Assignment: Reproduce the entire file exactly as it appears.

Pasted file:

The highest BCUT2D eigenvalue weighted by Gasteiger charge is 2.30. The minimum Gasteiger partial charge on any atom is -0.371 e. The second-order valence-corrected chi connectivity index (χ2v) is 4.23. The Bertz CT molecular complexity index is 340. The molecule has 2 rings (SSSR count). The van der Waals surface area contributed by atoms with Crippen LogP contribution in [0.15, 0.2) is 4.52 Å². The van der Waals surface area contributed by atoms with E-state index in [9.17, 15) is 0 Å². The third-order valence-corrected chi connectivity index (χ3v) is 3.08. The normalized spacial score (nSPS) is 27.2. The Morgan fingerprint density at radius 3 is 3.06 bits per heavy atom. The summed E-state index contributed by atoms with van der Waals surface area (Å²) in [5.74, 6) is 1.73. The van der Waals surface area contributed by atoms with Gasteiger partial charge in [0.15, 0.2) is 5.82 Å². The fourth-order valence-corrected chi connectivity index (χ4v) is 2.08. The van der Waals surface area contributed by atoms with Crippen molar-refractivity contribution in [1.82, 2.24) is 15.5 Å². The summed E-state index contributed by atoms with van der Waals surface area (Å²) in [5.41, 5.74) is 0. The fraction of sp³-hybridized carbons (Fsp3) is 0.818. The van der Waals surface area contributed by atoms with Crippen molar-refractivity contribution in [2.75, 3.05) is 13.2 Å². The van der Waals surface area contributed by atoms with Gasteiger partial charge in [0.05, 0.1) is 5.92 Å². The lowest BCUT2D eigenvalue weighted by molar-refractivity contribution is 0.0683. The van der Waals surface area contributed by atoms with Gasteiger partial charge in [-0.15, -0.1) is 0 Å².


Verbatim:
The highest BCUT2D eigenvalue weighted by Gasteiger charge is 2.30. The minimum Gasteiger partial charge on any atom is -0.371 e. The second-order valence-corrected chi connectivity index (χ2v) is 4.23. The Bertz CT molecular complexity index is 340. The molecule has 2 rings (SSSR count). The van der Waals surface area contributed by atoms with Crippen LogP contribution in [0.15, 0.2) is 4.52 Å². The van der Waals surface area contributed by atoms with E-state index in [9.17, 15) is 0 Å². The third-order valence-corrected chi connectivity index (χ3v) is 3.08. The normalized spacial score (nSPS) is 27.2. The Morgan fingerprint density at radius 3 is 3.06 bits per heavy atom. The summed E-state index contributed by atoms with van der Waals surface area (Å²) in [5.74, 6) is 1.73. The van der Waals surface area contributed by atoms with Gasteiger partial charge in [0.15, 0.2) is 5.82 Å². The fourth-order valence-corrected chi connectivity index (χ4v) is 2.08. The van der Waals surface area contributed by atoms with Crippen molar-refractivity contribution in [1.82, 2.24) is 15.5 Å². The summed E-state index contributed by atoms with van der Waals surface area (Å²) in [5.41, 5.74) is 0. The fraction of sp³-hybridized carbons (Fsp3) is 0.818. The van der Waals surface area contributed by atoms with Crippen molar-refractivity contribution in [2.75, 3.05) is 13.2 Å². The van der Waals surface area contributed by atoms with Gasteiger partial charge in [0.05, 0.1) is 5.92 Å². The lowest BCUT2D eigenvalue weighted by molar-refractivity contribution is 0.0683. The van der Waals surface area contributed by atoms with Gasteiger partial charge in [-0.15, -0.1) is 0 Å².